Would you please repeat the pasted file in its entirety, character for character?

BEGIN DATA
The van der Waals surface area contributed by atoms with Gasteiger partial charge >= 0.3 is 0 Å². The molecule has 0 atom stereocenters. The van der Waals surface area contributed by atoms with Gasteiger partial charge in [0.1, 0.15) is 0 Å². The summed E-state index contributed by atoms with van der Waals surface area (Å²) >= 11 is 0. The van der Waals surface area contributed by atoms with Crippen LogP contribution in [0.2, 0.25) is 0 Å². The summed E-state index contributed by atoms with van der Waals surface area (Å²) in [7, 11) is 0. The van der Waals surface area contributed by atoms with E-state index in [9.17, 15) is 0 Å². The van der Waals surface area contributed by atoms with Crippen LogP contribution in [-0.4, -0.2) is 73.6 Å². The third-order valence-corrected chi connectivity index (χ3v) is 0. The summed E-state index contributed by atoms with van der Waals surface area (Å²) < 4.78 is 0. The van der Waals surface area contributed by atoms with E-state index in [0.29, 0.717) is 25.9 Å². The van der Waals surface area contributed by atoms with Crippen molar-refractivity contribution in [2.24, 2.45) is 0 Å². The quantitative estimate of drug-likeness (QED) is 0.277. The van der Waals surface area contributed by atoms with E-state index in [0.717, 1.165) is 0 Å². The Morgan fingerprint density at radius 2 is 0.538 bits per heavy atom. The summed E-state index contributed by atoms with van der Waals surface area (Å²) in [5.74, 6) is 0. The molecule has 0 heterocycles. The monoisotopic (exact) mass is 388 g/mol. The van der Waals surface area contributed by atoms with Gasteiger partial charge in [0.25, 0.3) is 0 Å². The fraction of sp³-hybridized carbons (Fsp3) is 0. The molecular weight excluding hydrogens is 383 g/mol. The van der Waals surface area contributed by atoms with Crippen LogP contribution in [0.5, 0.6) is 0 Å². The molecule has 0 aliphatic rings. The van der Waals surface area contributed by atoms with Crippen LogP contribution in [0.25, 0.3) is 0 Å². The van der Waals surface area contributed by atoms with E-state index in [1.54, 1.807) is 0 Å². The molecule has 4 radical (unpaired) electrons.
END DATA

The van der Waals surface area contributed by atoms with Gasteiger partial charge >= 0.3 is 0 Å². The molecule has 0 atom stereocenters. The van der Waals surface area contributed by atoms with Gasteiger partial charge in [0.1, 0.15) is 0 Å². The summed E-state index contributed by atoms with van der Waals surface area (Å²) >= 11 is 0. The van der Waals surface area contributed by atoms with Crippen LogP contribution in [0.2, 0.25) is 0 Å². The summed E-state index contributed by atoms with van der Waals surface area (Å²) in [7, 11) is 0. The van der Waals surface area contributed by atoms with E-state index in [9.17, 15) is 0 Å². The van der Waals surface area contributed by atoms with Crippen LogP contribution in [-0.4, -0.2) is 73.6 Å². The third-order valence-corrected chi connectivity index (χ3v) is 0. The summed E-state index contributed by atoms with van der Waals surface area (Å²) < 4.78 is 0. The van der Waals surface area contributed by atoms with E-state index in [0.29, 0.717) is 25.9 Å². The van der Waals surface area contributed by atoms with Crippen molar-refractivity contribution in [2.24, 2.45) is 0 Å². The quantitative estimate of drug-likeness (QED) is 0.277. The van der Waals surface area contributed by atoms with E-state index in [0.717, 1.165) is 0 Å². The Morgan fingerprint density at radius 2 is 0.538 bits per heavy atom. The summed E-state index contributed by atoms with van der Waals surface area (Å²) in [5.74, 6) is 0. The molecule has 0 heterocycles. The monoisotopic (exact) mass is 388 g/mol. The van der Waals surface area contributed by atoms with Gasteiger partial charge in [0.25, 0.3) is 0 Å². The fraction of sp³-hybridized carbons (Fsp3) is 0. The molecular weight excluding hydrogens is 383 g/mol. The van der Waals surface area contributed by atoms with Crippen LogP contribution in [0.5, 0.6) is 0 Å². The molecule has 0 aliphatic rings. The van der Waals surface area contributed by atoms with Crippen LogP contribution in [0.25, 0.3) is 0 Å². The van der Waals surface area contributed by atoms with E-state index in [1.54, 1.807) is 0 Å². The molecule has 4 radical (unpaired) electrons.